Group Volunteers For Task: To Coordinate Coordinators

March 17, 1991|By Jill L. Zarend | Jill L. Zarend,Staff writer

Last October, Sarah's House had more Halloween candy than its residents could eat.

A local distributor donated 280 pounds of sweets tothe non-profit homeless shelter at Fort Meade.

"We had 100 people here," recalled Jane Strong, volunteer coordinator at Sarah's House, recently. "But they just didn't need all that candy.

"I started looking down in the phone book and called everyone I could think of. If I had been a part of the COVAAC I could have gone through a membership book and called someone (to unload the candy)."

That kind of problem, which revealed a lack of communication between volunteer organizations, was what spurred two women last yearto form Coordinators of Volunteers of Anne Arundel County -- a networking organization for paid and non-paid county volunteer coordinators.

The organization's purpose is to promote volunteerism, encourage support from the county executive and governor's office and to keep members informed.

"When I talk to other volunteer coordinators, they say 'I didn't even know there could be such a thing,' " said Karen Pippen Henry, one of the founders of COVAAC.

The volunteers areresponsible for coordinating and directing services, scheduling, hiring and maintaining personnel files.

"There are so many volunteer coordinators, and they would love to have assistance. The trend of volunteerism has gone down a bit. If we have a strong network of leadership, we could all work to improve it," added Henry.

Through Henry's position as volunteer coordinator of Anne Arundel County communityservices, she met Harriet Van Wyck, a former school board volunteer coordinator. They each had received calls from people looking to donate

their time. Soon, they began calling on each other for ideas onwhere to send these altruistic folks.

"People would call me interested in volunteering," said Van Wyck who recently resigned after 16 years with county schools.

"Sometimes it wasn't the school system they were interested in. I didn't have the background to help all thepeople, so I would refer to them to Karen. People were interested inSarah's House, Adult Literacy and hospices. We thought it would be helpful to get to know each other in the county."

Jean Paterson, president of COVAAC, said she received calls from people who were available to fill certain postions or had specific talents. "Someone wouldcall, and I wouldn't need their expertise. I can now refer them to another organization," she said.

"We decided that we wanted some kind of social networking for volunteer coordinators," said Henry. "So we got together and came up with an agenda and decided to start an organization. A lot of other counties have one, and we wanted one in Anne Arundel County."

She began calling volunteer coordinator organizations in Montgomery and Prince George's counties for ideas on how to form a group.

"It kind of just flowed from there," said Henry. "We had our first meeting, and everyone was very excited. Now we are opening up to other people, and we are ready to get the rest of the county coordinators involved."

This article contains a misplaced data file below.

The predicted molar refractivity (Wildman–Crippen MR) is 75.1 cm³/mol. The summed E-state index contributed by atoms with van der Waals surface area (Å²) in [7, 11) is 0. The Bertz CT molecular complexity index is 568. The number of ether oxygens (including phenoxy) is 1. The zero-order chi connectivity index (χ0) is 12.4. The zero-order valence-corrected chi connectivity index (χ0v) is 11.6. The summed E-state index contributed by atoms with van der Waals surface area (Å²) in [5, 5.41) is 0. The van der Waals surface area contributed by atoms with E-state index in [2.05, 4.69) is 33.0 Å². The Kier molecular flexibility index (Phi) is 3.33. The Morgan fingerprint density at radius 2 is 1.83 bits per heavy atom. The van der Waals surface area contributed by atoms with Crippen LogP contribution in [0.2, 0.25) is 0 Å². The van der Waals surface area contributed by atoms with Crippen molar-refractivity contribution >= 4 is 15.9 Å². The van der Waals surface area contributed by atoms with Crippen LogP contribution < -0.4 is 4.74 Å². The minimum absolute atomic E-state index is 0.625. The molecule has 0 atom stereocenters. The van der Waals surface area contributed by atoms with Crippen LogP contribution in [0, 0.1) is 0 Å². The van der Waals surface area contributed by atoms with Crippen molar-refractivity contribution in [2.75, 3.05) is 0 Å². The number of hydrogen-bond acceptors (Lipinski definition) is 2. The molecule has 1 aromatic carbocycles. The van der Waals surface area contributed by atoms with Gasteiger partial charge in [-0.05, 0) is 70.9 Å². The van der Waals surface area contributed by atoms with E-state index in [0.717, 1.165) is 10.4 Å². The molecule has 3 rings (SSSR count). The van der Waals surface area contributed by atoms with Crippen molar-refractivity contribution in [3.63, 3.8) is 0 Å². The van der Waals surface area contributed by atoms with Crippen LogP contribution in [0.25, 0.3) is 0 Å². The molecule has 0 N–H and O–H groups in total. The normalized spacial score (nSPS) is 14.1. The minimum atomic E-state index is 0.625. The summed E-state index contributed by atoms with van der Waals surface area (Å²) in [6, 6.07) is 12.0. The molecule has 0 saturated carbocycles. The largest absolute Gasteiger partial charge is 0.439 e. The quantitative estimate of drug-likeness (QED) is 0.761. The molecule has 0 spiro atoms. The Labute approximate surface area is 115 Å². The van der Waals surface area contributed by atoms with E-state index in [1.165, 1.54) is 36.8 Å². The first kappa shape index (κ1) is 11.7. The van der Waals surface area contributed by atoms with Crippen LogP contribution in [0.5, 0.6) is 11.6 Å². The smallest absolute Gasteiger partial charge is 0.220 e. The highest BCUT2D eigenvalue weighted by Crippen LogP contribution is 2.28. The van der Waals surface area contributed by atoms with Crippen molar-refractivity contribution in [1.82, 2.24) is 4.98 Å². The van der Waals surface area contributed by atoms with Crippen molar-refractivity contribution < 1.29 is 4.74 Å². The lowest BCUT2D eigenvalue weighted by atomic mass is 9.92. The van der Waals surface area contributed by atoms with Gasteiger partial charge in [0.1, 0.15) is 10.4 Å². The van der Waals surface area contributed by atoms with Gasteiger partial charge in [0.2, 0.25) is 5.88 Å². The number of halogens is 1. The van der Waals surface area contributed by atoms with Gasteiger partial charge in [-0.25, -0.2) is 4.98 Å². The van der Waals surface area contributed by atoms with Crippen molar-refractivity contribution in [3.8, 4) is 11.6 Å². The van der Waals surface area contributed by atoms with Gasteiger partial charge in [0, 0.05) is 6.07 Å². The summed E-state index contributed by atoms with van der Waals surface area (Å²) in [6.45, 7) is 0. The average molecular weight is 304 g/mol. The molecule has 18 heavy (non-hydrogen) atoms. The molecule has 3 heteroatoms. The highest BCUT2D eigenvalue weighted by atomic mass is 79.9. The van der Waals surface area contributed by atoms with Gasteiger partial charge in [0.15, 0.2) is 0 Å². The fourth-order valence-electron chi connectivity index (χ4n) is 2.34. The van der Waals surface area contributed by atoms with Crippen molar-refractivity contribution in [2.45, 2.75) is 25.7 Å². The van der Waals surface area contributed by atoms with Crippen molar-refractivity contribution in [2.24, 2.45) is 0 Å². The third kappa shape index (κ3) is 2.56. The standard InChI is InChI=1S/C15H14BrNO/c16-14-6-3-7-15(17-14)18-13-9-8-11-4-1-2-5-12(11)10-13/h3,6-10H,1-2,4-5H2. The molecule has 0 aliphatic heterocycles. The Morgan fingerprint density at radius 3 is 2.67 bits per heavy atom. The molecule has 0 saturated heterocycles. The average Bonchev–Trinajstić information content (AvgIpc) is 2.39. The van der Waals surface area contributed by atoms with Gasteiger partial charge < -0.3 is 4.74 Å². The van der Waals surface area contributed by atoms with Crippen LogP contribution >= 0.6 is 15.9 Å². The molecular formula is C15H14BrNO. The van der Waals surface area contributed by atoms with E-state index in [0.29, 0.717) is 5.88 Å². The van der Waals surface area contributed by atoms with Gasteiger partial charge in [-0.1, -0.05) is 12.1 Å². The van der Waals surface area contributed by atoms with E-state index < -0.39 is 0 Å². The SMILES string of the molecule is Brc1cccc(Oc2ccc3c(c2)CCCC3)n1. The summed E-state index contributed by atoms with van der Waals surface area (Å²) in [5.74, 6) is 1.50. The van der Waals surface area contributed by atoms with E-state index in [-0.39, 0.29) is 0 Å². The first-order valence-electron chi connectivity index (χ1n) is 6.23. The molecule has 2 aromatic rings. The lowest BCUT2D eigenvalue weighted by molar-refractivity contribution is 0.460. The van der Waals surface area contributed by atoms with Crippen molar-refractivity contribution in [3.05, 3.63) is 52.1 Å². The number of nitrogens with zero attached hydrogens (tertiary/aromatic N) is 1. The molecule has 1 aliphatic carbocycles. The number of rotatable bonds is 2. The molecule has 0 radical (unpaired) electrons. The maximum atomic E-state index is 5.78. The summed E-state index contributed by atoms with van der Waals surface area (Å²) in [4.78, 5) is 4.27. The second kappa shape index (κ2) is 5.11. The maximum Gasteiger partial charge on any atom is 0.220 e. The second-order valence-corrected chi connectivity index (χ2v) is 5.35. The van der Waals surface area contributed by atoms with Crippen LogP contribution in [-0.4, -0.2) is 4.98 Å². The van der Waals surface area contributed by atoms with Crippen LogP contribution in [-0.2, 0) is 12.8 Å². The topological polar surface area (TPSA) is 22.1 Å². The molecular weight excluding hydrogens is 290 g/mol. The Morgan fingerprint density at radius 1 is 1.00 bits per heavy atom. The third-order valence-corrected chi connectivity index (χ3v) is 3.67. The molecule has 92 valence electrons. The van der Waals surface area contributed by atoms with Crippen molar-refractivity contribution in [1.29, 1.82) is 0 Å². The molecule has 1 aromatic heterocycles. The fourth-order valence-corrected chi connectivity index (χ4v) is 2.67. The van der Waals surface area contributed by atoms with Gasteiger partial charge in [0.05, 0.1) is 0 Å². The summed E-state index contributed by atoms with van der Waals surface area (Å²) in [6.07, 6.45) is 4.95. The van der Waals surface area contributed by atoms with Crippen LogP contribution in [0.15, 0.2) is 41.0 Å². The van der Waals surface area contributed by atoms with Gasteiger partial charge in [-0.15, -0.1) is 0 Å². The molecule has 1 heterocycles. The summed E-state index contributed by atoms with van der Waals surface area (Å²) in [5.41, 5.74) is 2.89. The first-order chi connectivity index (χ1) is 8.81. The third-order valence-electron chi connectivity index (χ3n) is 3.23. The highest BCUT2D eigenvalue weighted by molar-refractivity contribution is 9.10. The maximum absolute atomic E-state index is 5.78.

The first meeting was last Sept. 27, and COVAAC has met every month since. The group of about 10 to 15 coordinators created bylaws, set goals and came up with program ideas and a membership fee of $5 per year, which covers postage for mailings.

COVAAC offers guest speakers and hopes later to conduct training programs and workshops. Meetings will be scheduled throughout the county for convenience to members.

The next meeting is open to anyvolunteer coordinator and will be at 9:30 a.m. Friday in the ArundelCenter North, Room 506 in Glen Burnie.

The membership decided in September not to charge dues until June 30. It also chose a board that will operate until July 1.

Paterson, the president, is a volunteer coordinator for the Providence Center in Arnold. She is a past president with the Maryland Volunteer Network, a statewide version of COVAAC. The state organization focuses on legislation and policy-makingfor volunteer organizations.

"We're working together for the samething," said Paterson. "It's (COVAAC) more localized, our problems are similar. We don't want to be in competition with each other. . . .It's one of our goals to work together."

COVAAC also gets ideas from the national volunteer organization and the Governor's Office on Volunteerism.

Other board members are vice president, Laurie Pierce-Lyons, of the Anne Arundel Medical Center Hospice; secretary/treasurer, Christine Poulson, of the Department of Social Services; and membership chairman, Strong, of Sarah's House.

Strong said she got involved because non-profit groups need to network together to get "through these tougher times."

"When I came, on we weren't in a recession," explained Strong. "So many of our services overlap. All of these people become a face with a name, and now they know who I am."

Other organizations who have joined COVAAC are Maryland Hall for the Creative Arts, Crownsville Hospital, Light House, Arundel Hospice and the Governor's Office on Volunteerism.

For more information about COVAAC, call Jean Paterson at 268-8835.

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